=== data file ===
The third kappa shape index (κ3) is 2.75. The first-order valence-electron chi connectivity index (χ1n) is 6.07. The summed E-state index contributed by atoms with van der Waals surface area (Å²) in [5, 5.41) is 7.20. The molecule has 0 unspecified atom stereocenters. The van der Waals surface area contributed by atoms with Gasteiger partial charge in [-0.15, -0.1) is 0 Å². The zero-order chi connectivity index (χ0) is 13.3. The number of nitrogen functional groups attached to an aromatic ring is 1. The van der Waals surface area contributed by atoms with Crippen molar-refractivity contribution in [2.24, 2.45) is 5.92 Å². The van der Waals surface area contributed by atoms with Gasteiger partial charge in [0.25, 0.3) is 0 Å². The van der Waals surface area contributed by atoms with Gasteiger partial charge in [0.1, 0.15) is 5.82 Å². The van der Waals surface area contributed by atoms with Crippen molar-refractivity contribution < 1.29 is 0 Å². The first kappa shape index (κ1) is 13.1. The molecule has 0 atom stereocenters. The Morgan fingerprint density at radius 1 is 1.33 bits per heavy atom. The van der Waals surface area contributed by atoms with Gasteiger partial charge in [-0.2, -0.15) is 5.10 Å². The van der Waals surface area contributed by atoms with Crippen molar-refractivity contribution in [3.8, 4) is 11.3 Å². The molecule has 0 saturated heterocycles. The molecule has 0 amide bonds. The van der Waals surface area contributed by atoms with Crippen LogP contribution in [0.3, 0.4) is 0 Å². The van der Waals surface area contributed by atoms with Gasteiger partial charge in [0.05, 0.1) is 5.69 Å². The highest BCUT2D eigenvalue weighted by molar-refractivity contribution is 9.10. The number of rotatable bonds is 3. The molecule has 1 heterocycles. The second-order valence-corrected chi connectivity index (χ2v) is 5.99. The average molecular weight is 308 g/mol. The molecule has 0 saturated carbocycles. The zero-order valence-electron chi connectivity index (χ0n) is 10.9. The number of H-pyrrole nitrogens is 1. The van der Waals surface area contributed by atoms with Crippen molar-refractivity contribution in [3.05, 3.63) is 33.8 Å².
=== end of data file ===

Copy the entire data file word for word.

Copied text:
The third kappa shape index (κ3) is 2.75. The first-order valence-electron chi connectivity index (χ1n) is 6.07. The summed E-state index contributed by atoms with van der Waals surface area (Å²) in [5, 5.41) is 7.20. The molecule has 0 unspecified atom stereocenters. The van der Waals surface area contributed by atoms with Gasteiger partial charge in [-0.15, -0.1) is 0 Å². The zero-order chi connectivity index (χ0) is 13.3. The number of nitrogen functional groups attached to an aromatic ring is 1. The van der Waals surface area contributed by atoms with Crippen molar-refractivity contribution in [2.24, 2.45) is 5.92 Å². The van der Waals surface area contributed by atoms with Gasteiger partial charge in [0.25, 0.3) is 0 Å². The van der Waals surface area contributed by atoms with Gasteiger partial charge in [0.1, 0.15) is 5.82 Å². The van der Waals surface area contributed by atoms with Crippen molar-refractivity contribution < 1.29 is 0 Å². The first kappa shape index (κ1) is 13.1. The molecule has 0 atom stereocenters. The Morgan fingerprint density at radius 1 is 1.33 bits per heavy atom. The van der Waals surface area contributed by atoms with Gasteiger partial charge in [-0.2, -0.15) is 5.10 Å². The van der Waals surface area contributed by atoms with Crippen molar-refractivity contribution in [3.8, 4) is 11.3 Å². The molecule has 0 saturated heterocycles. The molecule has 0 amide bonds. The van der Waals surface area contributed by atoms with Crippen LogP contribution in [0.3, 0.4) is 0 Å². The van der Waals surface area contributed by atoms with Gasteiger partial charge in [0.05, 0.1) is 5.69 Å². The highest BCUT2D eigenvalue weighted by molar-refractivity contribution is 9.10. The number of rotatable bonds is 3. The molecule has 1 heterocycles. The second-order valence-corrected chi connectivity index (χ2v) is 5.99. The average molecular weight is 308 g/mol. The molecule has 0 saturated carbocycles. The zero-order valence-electron chi connectivity index (χ0n) is 10.9. The number of H-pyrrole nitrogens is 1. The van der Waals surface area contributed by atoms with Crippen molar-refractivity contribution in [3.05, 3.63) is 33.8 Å².